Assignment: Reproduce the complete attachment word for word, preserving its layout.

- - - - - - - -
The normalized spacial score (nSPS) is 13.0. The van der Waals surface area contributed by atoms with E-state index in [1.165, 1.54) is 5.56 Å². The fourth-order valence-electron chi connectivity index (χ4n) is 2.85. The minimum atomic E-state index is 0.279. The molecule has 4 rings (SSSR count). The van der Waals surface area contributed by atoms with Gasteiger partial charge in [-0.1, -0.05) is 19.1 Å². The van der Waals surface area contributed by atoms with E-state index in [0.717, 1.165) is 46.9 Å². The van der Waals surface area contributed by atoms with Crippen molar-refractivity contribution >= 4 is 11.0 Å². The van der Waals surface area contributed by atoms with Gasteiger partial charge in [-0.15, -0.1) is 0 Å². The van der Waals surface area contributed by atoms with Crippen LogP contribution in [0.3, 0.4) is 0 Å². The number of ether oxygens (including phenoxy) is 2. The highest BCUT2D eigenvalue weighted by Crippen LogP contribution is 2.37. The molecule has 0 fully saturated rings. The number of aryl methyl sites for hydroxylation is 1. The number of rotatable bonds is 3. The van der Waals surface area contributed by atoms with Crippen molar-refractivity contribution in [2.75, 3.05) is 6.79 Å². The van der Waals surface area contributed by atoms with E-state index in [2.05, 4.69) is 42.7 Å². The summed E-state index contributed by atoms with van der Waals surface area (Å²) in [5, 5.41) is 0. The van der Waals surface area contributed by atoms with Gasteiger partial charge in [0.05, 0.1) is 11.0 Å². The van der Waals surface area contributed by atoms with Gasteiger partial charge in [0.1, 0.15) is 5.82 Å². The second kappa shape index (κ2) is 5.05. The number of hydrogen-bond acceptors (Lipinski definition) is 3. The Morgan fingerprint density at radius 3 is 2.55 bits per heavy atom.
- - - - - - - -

The normalized spacial score (nSPS) is 13.0. The van der Waals surface area contributed by atoms with E-state index in [1.165, 1.54) is 5.56 Å². The fourth-order valence-electron chi connectivity index (χ4n) is 2.85. The minimum atomic E-state index is 0.279. The molecule has 4 rings (SSSR count). The van der Waals surface area contributed by atoms with Gasteiger partial charge in [-0.1, -0.05) is 19.1 Å². The van der Waals surface area contributed by atoms with E-state index in [0.717, 1.165) is 46.9 Å². The van der Waals surface area contributed by atoms with Crippen molar-refractivity contribution >= 4 is 11.0 Å². The van der Waals surface area contributed by atoms with Gasteiger partial charge in [-0.15, -0.1) is 0 Å². The van der Waals surface area contributed by atoms with Crippen LogP contribution in [0.3, 0.4) is 0 Å². The number of ether oxygens (including phenoxy) is 2. The highest BCUT2D eigenvalue weighted by Crippen LogP contribution is 2.37. The molecule has 0 fully saturated rings. The number of aryl methyl sites for hydroxylation is 1. The number of rotatable bonds is 3. The van der Waals surface area contributed by atoms with Crippen molar-refractivity contribution in [2.75, 3.05) is 6.79 Å². The van der Waals surface area contributed by atoms with E-state index in [2.05, 4.69) is 42.7 Å². The summed E-state index contributed by atoms with van der Waals surface area (Å²) in [5, 5.41) is 0. The van der Waals surface area contributed by atoms with Gasteiger partial charge in [0.05, 0.1) is 11.0 Å². The van der Waals surface area contributed by atoms with Gasteiger partial charge in [0.1, 0.15) is 5.82 Å². The second kappa shape index (κ2) is 5.05. The number of hydrogen-bond acceptors (Lipinski definition) is 3. The Morgan fingerprint density at radius 3 is 2.55 bits per heavy atom.